United States District Court, M.D. Florida, Fort Myers Division
TAMERA GOERS and ASHLEY CRISTINE MULLIGAN, individually, and on behalf of all others similarly situated Plaintiffs,
L.A. ENTERTAINMENT GROUP, INC. and AMER SALAMEH, Defendants.
REPORT AND RECOMMENDATION 
MIRANDO United States Magistrate Judge.
matter comes before the Court upon review of the parties'
Joint Motion to Approve FLSA Settlement Agreement and
Memorandum of Law (Doc. 166) filed on October 13, 2017. The
parties provided a copy of the proposed Settlement Agreement
and Release of Claims. Doc. 166 at 17-34. The parties request
that the Court approve the parties' settlement of the
Fair Labor Standards Act (“FLSA”) claim and
dismiss the case with prejudice. Doc. 166. For the reasons
set forth herein, the Court recommends that the settlement be
APPROVED and the case be dismissed with
approve the settlement, the Court must determine whether it
is a “fair and reasonable resolution of a bona fide
dispute” of the claims raised pursuant to the FLSA.
Lynn's Food Store, Inc. v. United States, 679
F.2d 1350, 1355 (11th Cir. 1982). There are two ways for a
claim under the FLSA to be settled or compromised.
Id. at 1352-53. The first is under 29 U.S.C. §
216(c), providing for the Secretary of Labor to supervise the
payments of unpaid wages owed to employees. Id. at
1353. The second is under 29 U.S.C. § 216(b) when an
action is brought by employees against their employer to
recover back wages. Id. When the employees file
suit, the proposed settlement must be presented to the
district court for the district court to review and determine
that the settlement is fair and reasonable. Id. at
Eleventh Circuit has found settlements to be permissible when
the lawsuit is brought by employees under the FLSA for back
wages because the lawsuit provides
some assurance of an adversarial context. The employees are
likely to be represented by an attorney who can protect their
rights under the statute. Thus, when the parties submit a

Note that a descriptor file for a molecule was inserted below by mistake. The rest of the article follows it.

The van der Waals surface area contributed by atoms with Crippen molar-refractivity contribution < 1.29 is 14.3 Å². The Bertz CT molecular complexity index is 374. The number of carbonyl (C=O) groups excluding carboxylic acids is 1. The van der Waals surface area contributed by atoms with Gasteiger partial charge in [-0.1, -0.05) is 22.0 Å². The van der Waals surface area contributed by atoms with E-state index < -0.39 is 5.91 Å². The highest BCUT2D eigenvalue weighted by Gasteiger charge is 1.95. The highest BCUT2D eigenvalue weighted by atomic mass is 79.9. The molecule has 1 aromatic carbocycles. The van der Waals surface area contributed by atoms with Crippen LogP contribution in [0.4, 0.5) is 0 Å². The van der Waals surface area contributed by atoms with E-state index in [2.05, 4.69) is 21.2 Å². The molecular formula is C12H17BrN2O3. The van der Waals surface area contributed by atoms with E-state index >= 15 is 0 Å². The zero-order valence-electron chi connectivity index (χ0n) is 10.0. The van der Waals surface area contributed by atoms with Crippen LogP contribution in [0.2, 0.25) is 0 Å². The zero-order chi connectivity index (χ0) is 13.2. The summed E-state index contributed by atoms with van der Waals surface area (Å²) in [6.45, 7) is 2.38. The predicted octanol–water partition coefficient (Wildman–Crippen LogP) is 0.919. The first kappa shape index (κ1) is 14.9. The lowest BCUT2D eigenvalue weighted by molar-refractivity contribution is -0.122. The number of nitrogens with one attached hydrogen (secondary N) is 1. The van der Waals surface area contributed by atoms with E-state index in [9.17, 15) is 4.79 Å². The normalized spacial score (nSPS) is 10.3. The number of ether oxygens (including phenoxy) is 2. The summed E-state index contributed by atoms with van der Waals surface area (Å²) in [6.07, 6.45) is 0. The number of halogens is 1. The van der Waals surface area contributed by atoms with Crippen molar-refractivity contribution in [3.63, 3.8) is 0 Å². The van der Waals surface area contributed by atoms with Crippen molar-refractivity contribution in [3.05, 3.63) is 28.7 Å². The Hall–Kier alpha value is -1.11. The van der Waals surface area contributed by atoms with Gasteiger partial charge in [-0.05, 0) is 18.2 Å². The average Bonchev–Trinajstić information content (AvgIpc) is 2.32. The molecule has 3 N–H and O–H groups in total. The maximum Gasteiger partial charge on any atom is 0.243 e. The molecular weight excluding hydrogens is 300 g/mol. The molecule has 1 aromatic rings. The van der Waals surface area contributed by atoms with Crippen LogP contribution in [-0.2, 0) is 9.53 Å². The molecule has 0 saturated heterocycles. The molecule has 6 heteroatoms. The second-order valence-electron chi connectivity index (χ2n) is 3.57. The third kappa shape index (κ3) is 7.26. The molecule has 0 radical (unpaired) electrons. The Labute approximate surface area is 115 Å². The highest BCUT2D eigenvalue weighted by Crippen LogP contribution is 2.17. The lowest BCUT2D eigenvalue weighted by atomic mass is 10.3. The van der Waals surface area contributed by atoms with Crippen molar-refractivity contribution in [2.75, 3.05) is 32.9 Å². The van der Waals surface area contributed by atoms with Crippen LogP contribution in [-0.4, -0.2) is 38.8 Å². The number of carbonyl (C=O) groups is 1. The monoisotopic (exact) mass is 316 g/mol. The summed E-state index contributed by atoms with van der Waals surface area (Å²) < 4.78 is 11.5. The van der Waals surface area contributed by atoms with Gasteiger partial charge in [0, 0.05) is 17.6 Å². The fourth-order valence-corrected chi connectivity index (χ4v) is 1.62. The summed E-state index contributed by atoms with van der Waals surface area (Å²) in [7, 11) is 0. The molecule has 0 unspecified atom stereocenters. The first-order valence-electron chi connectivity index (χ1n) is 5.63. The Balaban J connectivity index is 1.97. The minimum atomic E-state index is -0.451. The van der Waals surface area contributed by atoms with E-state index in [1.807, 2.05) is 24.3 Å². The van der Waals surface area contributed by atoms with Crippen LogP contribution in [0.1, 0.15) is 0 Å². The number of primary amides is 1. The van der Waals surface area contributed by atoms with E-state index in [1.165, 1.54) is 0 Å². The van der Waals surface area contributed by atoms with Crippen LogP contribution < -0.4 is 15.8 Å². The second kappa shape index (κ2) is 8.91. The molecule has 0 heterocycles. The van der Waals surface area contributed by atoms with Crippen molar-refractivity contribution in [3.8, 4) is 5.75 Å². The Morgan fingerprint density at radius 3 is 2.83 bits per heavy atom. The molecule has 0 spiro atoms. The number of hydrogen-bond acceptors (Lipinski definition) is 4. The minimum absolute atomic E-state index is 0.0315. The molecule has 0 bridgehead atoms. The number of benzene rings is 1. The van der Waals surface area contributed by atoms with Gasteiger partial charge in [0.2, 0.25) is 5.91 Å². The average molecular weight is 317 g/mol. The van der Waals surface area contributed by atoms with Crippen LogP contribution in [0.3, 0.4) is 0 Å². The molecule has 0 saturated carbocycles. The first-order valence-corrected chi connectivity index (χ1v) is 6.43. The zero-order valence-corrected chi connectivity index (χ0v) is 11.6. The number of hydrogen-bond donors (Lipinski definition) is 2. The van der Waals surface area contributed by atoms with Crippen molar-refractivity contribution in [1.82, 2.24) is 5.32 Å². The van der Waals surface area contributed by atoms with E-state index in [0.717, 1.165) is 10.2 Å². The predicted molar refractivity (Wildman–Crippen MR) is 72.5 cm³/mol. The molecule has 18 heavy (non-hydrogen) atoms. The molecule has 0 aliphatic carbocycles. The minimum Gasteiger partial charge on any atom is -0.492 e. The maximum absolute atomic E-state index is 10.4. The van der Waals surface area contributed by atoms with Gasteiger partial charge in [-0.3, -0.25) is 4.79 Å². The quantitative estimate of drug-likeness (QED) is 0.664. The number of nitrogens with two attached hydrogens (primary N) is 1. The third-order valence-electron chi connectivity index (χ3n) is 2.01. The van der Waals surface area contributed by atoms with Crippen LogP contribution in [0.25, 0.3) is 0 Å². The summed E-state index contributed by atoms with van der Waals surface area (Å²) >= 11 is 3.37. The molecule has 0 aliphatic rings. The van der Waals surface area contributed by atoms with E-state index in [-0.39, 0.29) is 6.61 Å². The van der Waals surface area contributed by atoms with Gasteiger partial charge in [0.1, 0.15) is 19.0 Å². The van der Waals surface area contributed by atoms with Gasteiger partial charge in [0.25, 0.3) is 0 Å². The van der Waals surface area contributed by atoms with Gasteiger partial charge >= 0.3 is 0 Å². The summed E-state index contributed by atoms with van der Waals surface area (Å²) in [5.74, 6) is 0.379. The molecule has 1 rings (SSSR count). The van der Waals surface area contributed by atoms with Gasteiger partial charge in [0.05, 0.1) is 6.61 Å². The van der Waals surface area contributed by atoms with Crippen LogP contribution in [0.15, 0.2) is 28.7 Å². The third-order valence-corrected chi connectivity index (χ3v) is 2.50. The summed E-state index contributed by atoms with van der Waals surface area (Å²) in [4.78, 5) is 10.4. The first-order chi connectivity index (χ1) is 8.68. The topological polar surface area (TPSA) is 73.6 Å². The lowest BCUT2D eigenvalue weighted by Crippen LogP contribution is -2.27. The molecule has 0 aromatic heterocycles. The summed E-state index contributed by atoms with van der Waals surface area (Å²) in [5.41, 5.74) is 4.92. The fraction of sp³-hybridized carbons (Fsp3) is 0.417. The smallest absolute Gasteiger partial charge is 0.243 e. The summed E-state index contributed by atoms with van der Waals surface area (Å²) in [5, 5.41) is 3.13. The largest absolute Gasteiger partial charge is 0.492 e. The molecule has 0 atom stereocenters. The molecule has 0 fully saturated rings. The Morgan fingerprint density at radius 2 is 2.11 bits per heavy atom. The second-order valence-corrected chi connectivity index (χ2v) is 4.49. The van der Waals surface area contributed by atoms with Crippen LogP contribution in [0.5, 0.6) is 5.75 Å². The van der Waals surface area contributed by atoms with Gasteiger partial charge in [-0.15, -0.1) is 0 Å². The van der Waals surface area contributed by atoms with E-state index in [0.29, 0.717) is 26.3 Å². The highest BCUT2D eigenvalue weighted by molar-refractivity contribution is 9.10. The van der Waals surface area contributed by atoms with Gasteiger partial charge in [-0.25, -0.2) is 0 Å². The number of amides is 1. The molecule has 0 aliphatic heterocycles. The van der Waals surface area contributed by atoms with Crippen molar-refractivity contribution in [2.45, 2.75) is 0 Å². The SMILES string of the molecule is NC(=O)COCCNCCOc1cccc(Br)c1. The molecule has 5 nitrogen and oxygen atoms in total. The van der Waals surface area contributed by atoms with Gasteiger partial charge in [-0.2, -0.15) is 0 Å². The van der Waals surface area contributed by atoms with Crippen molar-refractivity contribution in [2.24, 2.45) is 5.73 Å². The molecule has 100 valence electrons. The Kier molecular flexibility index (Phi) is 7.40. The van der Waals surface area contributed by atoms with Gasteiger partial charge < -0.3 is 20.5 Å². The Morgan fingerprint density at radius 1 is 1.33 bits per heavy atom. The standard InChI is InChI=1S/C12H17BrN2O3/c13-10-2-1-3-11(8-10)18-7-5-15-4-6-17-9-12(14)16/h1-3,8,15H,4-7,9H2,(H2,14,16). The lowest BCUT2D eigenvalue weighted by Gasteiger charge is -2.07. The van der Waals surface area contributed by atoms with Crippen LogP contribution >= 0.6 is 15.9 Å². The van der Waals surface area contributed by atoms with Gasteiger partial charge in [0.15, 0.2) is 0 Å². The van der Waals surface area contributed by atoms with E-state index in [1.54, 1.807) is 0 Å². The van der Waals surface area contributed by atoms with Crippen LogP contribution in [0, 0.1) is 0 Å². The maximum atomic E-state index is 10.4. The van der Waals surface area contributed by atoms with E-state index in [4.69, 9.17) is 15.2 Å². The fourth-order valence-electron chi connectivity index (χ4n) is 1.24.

settlement to the court for approval, the settlement is more
likely to reflect a reasonable compromise of disputed issues
than a mere waiver of statutory rights brought about by an
employer's overreaching. If a settlement in an employee
FLSA suit does reflect a reasonable compromise over issues,
such as FLSA coverage or computation of back wages that are
actually in dispute; we allow the district court to approve
the settlement in order to promote the policy of encouraging
settlement of litigation.
Id. at 1354. “Short of a bench trial, the
Court is generally not in as good a position as the parties
to determine the reasonableness of an FLSA settlement. . . .
If the parties are represented by competent counsel in an
adversary context, the settlement they reach will, almost by
definition, be reasonable. Bonetti v. Embarq Mgmt.
Co., 715 F.Supp.2d 1222, 1227 (M.D. Fla. 2009).
Nevertheless, the Court must scrutinize the settlement to
determine whether it is a “fair and reasonable
resolution of a bona fide dispute.” Lynn's Food
Store, Inc., 679 F.2d at 1355.
Tamara Goers and Ashley Christine Mulligan, individually and
on behalf of other similarly situated current and former
employees of L.A. Entertainment Group, Inc. d/b/a Babes of
Fort Myers (“Babes”), an adult entertainment
venue, brought this action against Defendants alleging
violations of the FLSA. See Doc. 1. Specifically,
Plaintiffs allege that Defendants misclassified them as
independent contractors, did not compensate them with
overtime pay in violation of the FLSA, and siphoned
Plaintiffs' tips to non-tip-eligible employees.
Id. at ¶¶ 2-5. Defendant L.A.
Entertainment Group, Inc. is a corporation engaged in
business in Florida. Id. at ¶ 11. Defendant
Amer Salameh is the president and manager of Babes and a
Florida resident. Id. at ¶¶ 17, 34. Goers,
Mulligan, and the opt-in plaintiffs (collectively,
“Plaintiffs”) are adult entertainers in the state
of Florida employed by Babes between 2010 and 2015.
Id. at ¶¶ 12-15.
August 25, 2016, the Court granted provisional certification